Free of Alcohol, Not Free of Flavour

As regular readers will know.  In 2009 I decided to make a New Year Resolution that was different from the one I usually make.  Well, I figured that after 5 years of the same resolution and it not working it was time to move on.  So, for 2009 I decided I would not drink alcohol and, with the exception of a bottle of Becks that someone bought me instead of Becks Blue I managed it.

Now, while I’ve gone through periods of not drinking before, I’ve never gone over 6 months. Usually because I’ve gotten sick and tired of paying pub/club prices for cola, lemonade and fruit juices and there’s only so much of each you can drink in a night.  Nowadays it’s much easier to find alcohol free beers, ciders and wines both in supermarkets, online and even in bars, pubs and clubs.

So, what about after the year was up?  I decided I would not stop drinking alcohol mainly due to the fact that I enjoyed wine and couldn’t imagine never drinking it again.  What I have found is that I very often don’t drink alcohol when I am out and when I do, I drink less than before.  At home I drink fruit juice, cordials or alcohol free beer with Bavaria 0.0% my favourite by a mile.  If I could find it in bars I’d be super happy as it’s so very tasty.  I’ve recently tried their wheat beer and it’s also very refreshing, especially in the recent warm weather we’ve been enjoying.

But back to the wine. My heart sank when I perused Tesco and discovered they still sold Eisberg alcohol free wine, my memories of it from 20 years ago left a lot to be desired but at £2.99 a bottle I thought why not!  that was until I tasted it… there are not enough words in the English language for me to describe how awful it is and even my limited Arabic, French, Italian, Portuguese, Spanish and Japanese can’t assist.  All I can say, politely, about it is the Chardonnay tasted like still cider that had been left in a glass overnight!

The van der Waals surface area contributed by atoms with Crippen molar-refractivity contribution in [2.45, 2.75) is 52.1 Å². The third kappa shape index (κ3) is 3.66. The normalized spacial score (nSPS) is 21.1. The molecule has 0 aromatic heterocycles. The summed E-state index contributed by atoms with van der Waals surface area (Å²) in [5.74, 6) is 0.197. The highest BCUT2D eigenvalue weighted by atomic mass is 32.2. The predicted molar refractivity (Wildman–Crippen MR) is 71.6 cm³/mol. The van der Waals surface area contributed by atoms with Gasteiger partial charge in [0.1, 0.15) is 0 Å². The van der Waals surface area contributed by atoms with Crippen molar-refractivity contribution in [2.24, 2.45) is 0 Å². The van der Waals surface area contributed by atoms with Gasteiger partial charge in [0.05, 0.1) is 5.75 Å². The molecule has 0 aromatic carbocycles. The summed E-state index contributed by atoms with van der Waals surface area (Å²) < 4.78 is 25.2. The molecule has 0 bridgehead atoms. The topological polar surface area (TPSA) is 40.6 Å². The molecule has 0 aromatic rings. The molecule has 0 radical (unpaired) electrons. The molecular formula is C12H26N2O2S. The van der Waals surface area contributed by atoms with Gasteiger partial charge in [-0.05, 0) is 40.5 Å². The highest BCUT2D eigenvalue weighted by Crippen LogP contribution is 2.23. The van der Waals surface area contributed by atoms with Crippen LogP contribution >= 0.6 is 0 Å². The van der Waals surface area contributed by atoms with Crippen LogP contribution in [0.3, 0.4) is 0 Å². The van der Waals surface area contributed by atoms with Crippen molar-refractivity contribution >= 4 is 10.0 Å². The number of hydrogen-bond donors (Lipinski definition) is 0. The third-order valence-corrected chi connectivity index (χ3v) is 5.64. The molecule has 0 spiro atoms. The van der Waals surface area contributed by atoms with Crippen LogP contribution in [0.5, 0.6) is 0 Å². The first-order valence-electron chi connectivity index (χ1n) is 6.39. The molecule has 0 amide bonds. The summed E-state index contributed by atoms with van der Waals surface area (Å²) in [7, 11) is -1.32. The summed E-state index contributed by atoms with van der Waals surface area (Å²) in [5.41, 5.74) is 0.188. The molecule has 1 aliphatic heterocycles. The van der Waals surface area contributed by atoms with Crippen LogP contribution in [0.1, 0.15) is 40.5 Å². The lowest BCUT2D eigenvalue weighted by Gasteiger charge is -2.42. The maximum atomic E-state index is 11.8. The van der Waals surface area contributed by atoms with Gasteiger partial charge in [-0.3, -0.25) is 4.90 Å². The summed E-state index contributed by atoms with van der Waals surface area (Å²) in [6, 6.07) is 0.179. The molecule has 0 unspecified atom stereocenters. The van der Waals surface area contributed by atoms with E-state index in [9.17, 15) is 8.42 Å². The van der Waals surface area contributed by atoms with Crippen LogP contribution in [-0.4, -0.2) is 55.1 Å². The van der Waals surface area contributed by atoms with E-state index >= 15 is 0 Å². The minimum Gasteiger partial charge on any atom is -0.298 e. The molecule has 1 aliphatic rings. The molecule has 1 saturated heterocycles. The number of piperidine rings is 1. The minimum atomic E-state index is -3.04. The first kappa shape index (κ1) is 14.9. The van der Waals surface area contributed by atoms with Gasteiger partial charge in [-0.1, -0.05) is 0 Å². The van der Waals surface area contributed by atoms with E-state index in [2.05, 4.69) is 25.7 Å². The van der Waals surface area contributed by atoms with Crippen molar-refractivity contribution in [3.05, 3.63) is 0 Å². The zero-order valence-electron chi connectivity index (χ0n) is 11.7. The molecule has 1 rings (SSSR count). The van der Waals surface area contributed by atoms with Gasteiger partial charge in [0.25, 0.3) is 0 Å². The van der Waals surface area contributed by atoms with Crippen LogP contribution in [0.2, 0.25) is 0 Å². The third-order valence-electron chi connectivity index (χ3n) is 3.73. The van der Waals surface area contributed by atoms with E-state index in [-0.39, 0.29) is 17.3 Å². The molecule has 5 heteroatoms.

Thanks to Twitter I discovered The Alcohol Free Store, who could have guessed there were so many products that contained alcohol that a store could exist with alcohol free variations.  I was keen to try some of the red wines they stock but was reluctant to order 12 bottles in case I didn’t like them.  After all it’s not like regular wine where the alcohol numbs your taste buds and by the second glass you think it’s f*cking delicious!

John, the owner, very kindly allowed me to buy one bottle to sample and I’m glad I didn’t buy a case. I didn’t enjoy it at all. I like my reds big and beefy and this was well, light. Light and fruity and reminded me too much of Ribena.  It was very drinkable but not what my palate was used to or wanted, I finished a glass and a half and put it back on the shelf.  A few days later I went to pour another glass and got the shock of my life when I removed the cap, a strong vinegary smell filled my nostrils.  I’d clearly not paid attention to the label which advised it should be kept in the fridge once opened!  I can only suspect that as there is no alcohol in the wine there is nothing to preserve it. It looked like I was going to have to stick to alcoholic wines.